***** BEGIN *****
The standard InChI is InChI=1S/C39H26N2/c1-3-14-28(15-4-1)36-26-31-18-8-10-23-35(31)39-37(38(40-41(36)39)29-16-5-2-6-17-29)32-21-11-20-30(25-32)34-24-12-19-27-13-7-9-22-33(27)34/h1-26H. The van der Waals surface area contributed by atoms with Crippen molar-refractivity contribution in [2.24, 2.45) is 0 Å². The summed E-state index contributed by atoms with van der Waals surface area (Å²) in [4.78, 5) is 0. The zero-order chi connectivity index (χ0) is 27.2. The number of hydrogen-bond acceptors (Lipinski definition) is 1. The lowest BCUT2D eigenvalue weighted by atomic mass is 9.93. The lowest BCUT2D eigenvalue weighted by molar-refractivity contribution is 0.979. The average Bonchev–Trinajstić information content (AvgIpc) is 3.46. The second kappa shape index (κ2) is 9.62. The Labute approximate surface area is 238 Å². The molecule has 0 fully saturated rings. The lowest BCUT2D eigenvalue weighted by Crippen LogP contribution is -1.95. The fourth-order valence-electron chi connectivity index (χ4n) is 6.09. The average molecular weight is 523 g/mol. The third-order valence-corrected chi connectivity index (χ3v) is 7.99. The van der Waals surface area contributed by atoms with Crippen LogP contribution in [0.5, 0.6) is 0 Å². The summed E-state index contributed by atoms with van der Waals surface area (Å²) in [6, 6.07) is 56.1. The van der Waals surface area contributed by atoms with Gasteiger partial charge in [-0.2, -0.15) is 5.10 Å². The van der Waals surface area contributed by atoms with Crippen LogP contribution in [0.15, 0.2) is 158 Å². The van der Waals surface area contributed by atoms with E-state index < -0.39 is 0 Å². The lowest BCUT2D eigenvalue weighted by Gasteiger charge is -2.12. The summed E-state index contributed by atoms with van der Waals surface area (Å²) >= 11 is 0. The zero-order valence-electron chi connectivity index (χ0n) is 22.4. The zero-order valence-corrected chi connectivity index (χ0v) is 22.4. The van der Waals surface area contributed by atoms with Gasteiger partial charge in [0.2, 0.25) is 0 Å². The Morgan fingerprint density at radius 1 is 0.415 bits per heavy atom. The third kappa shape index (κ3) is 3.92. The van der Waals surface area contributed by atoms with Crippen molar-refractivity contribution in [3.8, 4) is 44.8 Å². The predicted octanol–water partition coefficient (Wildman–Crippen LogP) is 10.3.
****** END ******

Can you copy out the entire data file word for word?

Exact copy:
The standard InChI is InChI=1S/C39H26N2/c1-3-14-28(15-4-1)36-26-31-18-8-10-23-35(31)39-37(38(40-41(36)39)29-16-5-2-6-17-29)32-21-11-20-30(25-32)34-24-12-19-27-13-7-9-22-33(27)34/h1-26H. The van der Waals surface area contributed by atoms with Crippen molar-refractivity contribution in [2.24, 2.45) is 0 Å². The summed E-state index contributed by atoms with van der Waals surface area (Å²) in [4.78, 5) is 0. The zero-order chi connectivity index (χ0) is 27.2. The number of hydrogen-bond acceptors (Lipinski definition) is 1. The lowest BCUT2D eigenvalue weighted by atomic mass is 9.93. The lowest BCUT2D eigenvalue weighted by molar-refractivity contribution is 0.979. The average Bonchev–Trinajstić information content (AvgIpc) is 3.46. The second kappa shape index (κ2) is 9.62. The Labute approximate surface area is 238 Å². The molecule has 0 fully saturated rings. The lowest BCUT2D eigenvalue weighted by Crippen LogP contribution is -1.95. The fourth-order valence-electron chi connectivity index (χ4n) is 6.09. The average molecular weight is 523 g/mol. The third-order valence-corrected chi connectivity index (χ3v) is 7.99. The van der Waals surface area contributed by atoms with Crippen LogP contribution in [0.5, 0.6) is 0 Å². The summed E-state index contributed by atoms with van der Waals surface area (Å²) in [6, 6.07) is 56.1. The van der Waals surface area contributed by atoms with Gasteiger partial charge in [-0.2, -0.15) is 5.10 Å². The van der Waals surface area contributed by atoms with Crippen LogP contribution in [0.15, 0.2) is 158 Å². The van der Waals surface area contributed by atoms with E-state index < -0.39 is 0 Å². The lowest BCUT2D eigenvalue weighted by Gasteiger charge is -2.12. The summed E-state index contributed by atoms with van der Waals surface area (Å²) >= 11 is 0. The zero-order valence-electron chi connectivity index (χ0n) is 22.4. The zero-order valence-corrected chi connectivity index (χ0v) is 22.4. The van der Waals surface area contributed by atoms with Gasteiger partial charge in [0.2, 0.25) is 0 Å². The Morgan fingerprint density at radius 1 is 0.415 bits per heavy atom. The third kappa shape index (κ3) is 3.92. The van der Waals surface area contributed by atoms with Crippen molar-refractivity contribution in [3.8, 4) is 44.8 Å². The predicted octanol–water partition coefficient (Wildman–Crippen LogP) is 10.3.